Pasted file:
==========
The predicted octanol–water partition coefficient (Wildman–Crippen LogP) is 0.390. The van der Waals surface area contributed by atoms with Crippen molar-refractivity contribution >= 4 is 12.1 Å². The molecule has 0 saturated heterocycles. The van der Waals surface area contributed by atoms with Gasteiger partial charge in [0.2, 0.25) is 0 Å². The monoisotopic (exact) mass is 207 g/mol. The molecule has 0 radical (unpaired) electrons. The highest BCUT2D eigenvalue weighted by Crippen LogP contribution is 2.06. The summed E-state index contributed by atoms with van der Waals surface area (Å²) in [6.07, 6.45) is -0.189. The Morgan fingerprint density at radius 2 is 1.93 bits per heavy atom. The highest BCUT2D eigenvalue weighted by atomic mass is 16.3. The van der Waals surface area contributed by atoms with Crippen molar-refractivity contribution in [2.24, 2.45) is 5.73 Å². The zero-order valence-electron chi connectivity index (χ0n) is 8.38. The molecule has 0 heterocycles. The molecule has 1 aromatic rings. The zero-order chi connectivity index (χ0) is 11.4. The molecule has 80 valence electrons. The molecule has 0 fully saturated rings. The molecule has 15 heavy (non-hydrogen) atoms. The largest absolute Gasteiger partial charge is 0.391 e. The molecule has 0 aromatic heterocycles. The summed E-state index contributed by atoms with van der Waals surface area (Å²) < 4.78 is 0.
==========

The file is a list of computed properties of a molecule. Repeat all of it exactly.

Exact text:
The predicted octanol–water partition coefficient (Wildman–Crippen LogP) is 0.390. The van der Waals surface area contributed by atoms with Crippen molar-refractivity contribution >= 4 is 12.1 Å². The molecule has 0 saturated heterocycles. The van der Waals surface area contributed by atoms with Gasteiger partial charge in [0.2, 0.25) is 0 Å². The monoisotopic (exact) mass is 207 g/mol. The molecule has 0 radical (unpaired) electrons. The highest BCUT2D eigenvalue weighted by Crippen LogP contribution is 2.06. The summed E-state index contributed by atoms with van der Waals surface area (Å²) in [6.07, 6.45) is -0.189. The Morgan fingerprint density at radius 2 is 1.93 bits per heavy atom. The highest BCUT2D eigenvalue weighted by atomic mass is 16.3. The van der Waals surface area contributed by atoms with Crippen molar-refractivity contribution in [2.24, 2.45) is 5.73 Å². The zero-order valence-electron chi connectivity index (χ0n) is 8.38. The molecule has 0 heterocycles. The molecule has 1 aromatic rings. The zero-order chi connectivity index (χ0) is 11.4. The molecule has 80 valence electrons. The molecule has 0 fully saturated rings. The molecule has 15 heavy (non-hydrogen) atoms. The largest absolute Gasteiger partial charge is 0.391 e. The molecule has 0 aromatic heterocycles. The summed E-state index contributed by atoms with van der Waals surface area (Å²) < 4.78 is 0.